Thursday, June 21, 2007

Negative Savings Rate: Not to Worry

Well, don't worry much about the United State's negative rate of savings, says a report from Charles Steindel of the research and Statistics group at the Federal Reserve Bank of New York. The complete report is posted in the Policy reports section

Reasons do exist for concern about low savings, Steindel says. But, overall, "Many of the obvious concerns about the negative personal saving rate may be unfounded. The negative value could be attributable to preliminary data, which the BEA could very well revise upward; a temporary depressing effect brought on by higher energy costs; and a dampening effect owing to
the surge in corporate share repurchases. Looking at the private sector on a consolidated basis,we find that saving, while quite low, is certainly neither negative nor remarkably lower than it was in the late 1990s. National saving as a whole has also been low, but it has not fallen recently—indeed, the broadest measure has edged up.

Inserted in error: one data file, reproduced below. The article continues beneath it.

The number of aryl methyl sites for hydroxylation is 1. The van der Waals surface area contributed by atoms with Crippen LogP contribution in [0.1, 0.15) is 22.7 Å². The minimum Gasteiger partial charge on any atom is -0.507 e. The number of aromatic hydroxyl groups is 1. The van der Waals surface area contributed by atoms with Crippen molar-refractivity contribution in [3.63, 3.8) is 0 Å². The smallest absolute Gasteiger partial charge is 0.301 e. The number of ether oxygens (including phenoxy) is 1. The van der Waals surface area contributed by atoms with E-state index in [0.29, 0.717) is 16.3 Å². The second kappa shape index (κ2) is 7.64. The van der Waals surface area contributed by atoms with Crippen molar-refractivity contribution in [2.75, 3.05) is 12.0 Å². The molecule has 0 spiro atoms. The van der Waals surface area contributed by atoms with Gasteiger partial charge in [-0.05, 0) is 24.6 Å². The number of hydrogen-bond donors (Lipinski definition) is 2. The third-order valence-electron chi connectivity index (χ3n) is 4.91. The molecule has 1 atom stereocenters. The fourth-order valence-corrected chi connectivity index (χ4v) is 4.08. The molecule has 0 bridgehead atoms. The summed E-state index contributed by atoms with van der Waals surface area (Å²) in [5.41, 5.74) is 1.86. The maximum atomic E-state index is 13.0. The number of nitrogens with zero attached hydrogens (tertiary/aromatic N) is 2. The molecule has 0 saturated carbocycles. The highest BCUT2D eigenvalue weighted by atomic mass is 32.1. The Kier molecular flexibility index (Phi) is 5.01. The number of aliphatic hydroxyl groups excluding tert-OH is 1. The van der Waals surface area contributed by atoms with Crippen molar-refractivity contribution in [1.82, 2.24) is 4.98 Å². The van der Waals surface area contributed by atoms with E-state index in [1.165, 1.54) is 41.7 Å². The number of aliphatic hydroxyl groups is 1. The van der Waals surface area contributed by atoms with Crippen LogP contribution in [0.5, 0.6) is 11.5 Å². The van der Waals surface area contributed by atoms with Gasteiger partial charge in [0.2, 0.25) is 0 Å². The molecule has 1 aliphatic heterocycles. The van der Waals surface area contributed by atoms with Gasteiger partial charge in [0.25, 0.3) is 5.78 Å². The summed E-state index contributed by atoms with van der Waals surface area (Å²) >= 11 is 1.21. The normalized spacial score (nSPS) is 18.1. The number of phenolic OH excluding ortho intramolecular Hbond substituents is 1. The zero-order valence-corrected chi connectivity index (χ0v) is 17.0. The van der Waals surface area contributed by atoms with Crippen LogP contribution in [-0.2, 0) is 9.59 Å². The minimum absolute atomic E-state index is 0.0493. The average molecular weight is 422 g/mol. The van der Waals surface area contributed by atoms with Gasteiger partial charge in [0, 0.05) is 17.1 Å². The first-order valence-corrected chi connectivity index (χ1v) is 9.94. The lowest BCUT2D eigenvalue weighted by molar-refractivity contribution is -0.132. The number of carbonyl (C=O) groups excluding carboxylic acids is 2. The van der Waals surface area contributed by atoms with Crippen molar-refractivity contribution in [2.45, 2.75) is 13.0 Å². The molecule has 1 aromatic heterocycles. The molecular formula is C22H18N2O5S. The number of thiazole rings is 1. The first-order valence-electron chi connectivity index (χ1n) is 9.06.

"Despite the low personal saving rate, aggregate household wealth has risen sharply in the past few years. U.S. households would not be a lot wealthier today—and thus better able to cope with a decline in asset values—if they had been saving at a substantially higher pace over the past few years. Furthermore, we uncover no strong evidence to suggest that low personal saving today would be associated with lower spending growth tomorrow."

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